3.3 Location, 36

3.4 Variation, 38

3.5 Discrete Distributions, 41

3.6 Continuous Distributions, 55

3.7 Choice of Statistical Distribution, 69

3.8 Statistical Inference, 69

3.9 Enumerative Studies Versus Analytic Studies, 81

PARTII CONTROL CHARTS AND PROCESS CAPABILITY

4 Control Charts for Measurements With Subgrouping (for One Variable) 89

4.1 Basic Control Chart Principles, 89

4.2 Real-Time Control Charting Versus Analysis of Past Data, 92

4.3 Control Charts: When to Use, Where to Use, How Many to Use, 94

4.4 Benefits from the Use of Control Charts, 94

4.5 Rational Subgroups, 95

4.6 Basic Statistical Aspects of Control Charts, 95

4.7 Illustrative Example, 96

4.8 Illustrative Example with Real Data, 114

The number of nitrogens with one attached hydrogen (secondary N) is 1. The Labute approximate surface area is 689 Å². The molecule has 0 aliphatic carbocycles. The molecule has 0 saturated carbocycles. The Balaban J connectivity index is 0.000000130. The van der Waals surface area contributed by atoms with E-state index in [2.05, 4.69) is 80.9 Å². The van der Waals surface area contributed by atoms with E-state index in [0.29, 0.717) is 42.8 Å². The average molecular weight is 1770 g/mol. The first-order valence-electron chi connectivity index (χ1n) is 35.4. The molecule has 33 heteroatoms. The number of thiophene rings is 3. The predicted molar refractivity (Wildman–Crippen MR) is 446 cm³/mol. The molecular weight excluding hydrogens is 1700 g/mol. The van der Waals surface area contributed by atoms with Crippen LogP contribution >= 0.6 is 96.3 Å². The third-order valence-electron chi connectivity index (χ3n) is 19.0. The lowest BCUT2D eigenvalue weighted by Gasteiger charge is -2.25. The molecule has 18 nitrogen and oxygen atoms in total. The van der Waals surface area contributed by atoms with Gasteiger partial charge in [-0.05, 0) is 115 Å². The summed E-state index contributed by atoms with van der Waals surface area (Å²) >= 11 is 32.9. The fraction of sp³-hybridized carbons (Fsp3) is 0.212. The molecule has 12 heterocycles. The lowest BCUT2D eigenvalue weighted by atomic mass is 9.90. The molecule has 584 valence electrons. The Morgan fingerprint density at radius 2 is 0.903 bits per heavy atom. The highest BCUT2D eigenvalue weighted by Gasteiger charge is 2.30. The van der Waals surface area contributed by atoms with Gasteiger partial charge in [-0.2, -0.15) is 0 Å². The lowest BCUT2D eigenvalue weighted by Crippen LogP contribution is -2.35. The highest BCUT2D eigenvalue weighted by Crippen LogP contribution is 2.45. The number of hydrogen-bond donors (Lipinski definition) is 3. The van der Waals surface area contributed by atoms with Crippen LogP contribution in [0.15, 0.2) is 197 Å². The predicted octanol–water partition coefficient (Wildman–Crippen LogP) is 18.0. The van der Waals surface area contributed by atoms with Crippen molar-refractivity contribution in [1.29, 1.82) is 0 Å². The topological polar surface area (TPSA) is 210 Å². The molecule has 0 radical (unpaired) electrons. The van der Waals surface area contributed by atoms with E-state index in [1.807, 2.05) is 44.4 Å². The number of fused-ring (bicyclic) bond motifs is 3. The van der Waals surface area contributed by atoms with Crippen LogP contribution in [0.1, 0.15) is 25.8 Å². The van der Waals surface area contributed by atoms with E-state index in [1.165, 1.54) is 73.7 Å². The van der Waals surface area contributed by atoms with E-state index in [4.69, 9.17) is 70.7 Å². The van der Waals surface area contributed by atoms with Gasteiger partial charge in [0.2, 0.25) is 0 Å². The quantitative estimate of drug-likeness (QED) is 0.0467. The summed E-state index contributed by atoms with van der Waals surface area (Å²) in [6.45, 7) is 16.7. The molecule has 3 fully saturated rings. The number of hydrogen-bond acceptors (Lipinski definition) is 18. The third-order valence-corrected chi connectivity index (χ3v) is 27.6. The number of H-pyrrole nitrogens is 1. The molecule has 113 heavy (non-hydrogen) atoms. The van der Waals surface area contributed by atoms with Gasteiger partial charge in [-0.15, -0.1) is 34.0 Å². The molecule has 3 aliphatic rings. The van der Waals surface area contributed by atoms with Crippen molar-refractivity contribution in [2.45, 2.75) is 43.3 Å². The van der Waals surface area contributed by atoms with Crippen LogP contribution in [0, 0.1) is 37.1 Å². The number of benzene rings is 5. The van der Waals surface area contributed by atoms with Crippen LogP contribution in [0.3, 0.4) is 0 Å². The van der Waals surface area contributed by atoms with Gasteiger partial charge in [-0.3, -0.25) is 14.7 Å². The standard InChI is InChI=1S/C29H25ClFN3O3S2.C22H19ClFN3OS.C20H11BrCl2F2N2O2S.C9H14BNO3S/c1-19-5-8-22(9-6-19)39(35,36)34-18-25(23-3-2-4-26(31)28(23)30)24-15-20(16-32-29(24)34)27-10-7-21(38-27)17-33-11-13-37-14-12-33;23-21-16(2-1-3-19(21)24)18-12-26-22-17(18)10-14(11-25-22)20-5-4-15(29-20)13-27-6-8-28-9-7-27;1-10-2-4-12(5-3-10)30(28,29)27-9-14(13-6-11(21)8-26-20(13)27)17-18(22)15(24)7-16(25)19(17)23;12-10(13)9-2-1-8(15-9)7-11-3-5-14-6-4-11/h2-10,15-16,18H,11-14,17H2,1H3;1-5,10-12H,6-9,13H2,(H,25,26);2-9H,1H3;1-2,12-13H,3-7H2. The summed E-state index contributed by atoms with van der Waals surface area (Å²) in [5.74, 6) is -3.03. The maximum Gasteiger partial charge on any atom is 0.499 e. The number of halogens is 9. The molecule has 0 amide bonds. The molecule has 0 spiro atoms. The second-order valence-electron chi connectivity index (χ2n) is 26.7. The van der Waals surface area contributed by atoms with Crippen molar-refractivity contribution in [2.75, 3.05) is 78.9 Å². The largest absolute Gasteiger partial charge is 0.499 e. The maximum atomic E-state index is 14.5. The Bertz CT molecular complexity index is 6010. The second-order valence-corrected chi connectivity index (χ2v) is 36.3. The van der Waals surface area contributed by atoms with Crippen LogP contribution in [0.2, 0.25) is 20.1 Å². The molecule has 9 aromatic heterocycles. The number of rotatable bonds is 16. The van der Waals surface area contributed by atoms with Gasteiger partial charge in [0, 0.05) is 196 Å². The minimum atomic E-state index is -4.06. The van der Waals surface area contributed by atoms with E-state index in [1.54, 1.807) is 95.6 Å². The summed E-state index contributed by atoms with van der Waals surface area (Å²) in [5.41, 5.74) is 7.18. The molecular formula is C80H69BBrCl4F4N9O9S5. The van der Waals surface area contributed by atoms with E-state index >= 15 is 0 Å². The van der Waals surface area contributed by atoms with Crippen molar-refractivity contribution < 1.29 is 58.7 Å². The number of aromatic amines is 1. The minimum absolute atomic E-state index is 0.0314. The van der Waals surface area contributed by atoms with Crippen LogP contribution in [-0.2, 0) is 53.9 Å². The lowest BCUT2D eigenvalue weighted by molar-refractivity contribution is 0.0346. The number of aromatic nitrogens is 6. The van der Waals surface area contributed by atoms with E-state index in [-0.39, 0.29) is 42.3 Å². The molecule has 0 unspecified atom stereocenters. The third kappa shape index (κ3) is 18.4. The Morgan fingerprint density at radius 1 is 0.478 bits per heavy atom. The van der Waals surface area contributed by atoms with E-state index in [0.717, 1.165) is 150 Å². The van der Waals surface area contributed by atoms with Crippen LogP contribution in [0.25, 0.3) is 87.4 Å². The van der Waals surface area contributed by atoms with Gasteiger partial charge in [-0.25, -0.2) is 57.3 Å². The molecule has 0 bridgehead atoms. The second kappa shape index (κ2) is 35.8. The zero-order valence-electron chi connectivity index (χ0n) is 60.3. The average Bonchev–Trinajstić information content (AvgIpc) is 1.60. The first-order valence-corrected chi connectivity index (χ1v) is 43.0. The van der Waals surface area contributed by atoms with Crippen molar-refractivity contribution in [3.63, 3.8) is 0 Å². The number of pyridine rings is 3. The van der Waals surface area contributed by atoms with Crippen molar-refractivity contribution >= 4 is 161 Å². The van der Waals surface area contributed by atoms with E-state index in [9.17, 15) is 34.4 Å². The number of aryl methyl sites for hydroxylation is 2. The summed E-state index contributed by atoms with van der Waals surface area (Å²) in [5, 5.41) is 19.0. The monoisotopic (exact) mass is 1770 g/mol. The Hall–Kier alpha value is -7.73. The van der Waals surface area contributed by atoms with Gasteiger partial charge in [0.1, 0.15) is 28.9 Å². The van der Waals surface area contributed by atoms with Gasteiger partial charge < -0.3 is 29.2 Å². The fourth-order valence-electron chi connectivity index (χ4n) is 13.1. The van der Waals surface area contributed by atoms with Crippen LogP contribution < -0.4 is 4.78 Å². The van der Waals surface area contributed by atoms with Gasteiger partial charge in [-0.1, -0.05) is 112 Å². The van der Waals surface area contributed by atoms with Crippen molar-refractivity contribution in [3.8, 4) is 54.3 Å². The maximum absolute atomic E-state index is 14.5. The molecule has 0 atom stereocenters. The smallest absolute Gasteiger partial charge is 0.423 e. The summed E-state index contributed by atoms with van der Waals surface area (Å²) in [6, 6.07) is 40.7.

4.9 Determining the Point of a Parameter Change, 116

4.10 Acceptance Sampling and Acceptance Control Chart, 117

4.11 Modified Limits, 124

4.12 Difference Control Charts, 124

4.13 Other Charts, 126

4.14 Average Run Length (ARL), 127

4.15 Determining the Subgroup Size, 129

4.16 Out-of-Control Action Plans, 131

4.17 Assumptions for the Charts in This Chapter, 132

4.18 Measurement Error, 140

4.19 Software, 142

4.20 Summary, 143

5 Control Charts for Measurements Without Subgrouping (for One Variable) 157

5.2 Transform the Data or Fit a Distribution?, 170

5.3 Moving Average Chart, 171

5.4 Controlling Variability with Individual Observations, 173

5.5 Summary, 175

6 Control Charts for Attributes 181

6.1 Charts for Nonconforming Units, 182

6.2 Charts for Nonconformities, 202

6.3 Summary, 218

7 Process Capability 225

7.1 Data Acquisition for Capability Indices, 225

7.2 Process Capability Indices, 227

7.3 Estimating the Parameters in Process Capability Indices, 232

7.4 Distributional Assumption for Capability Indices, 235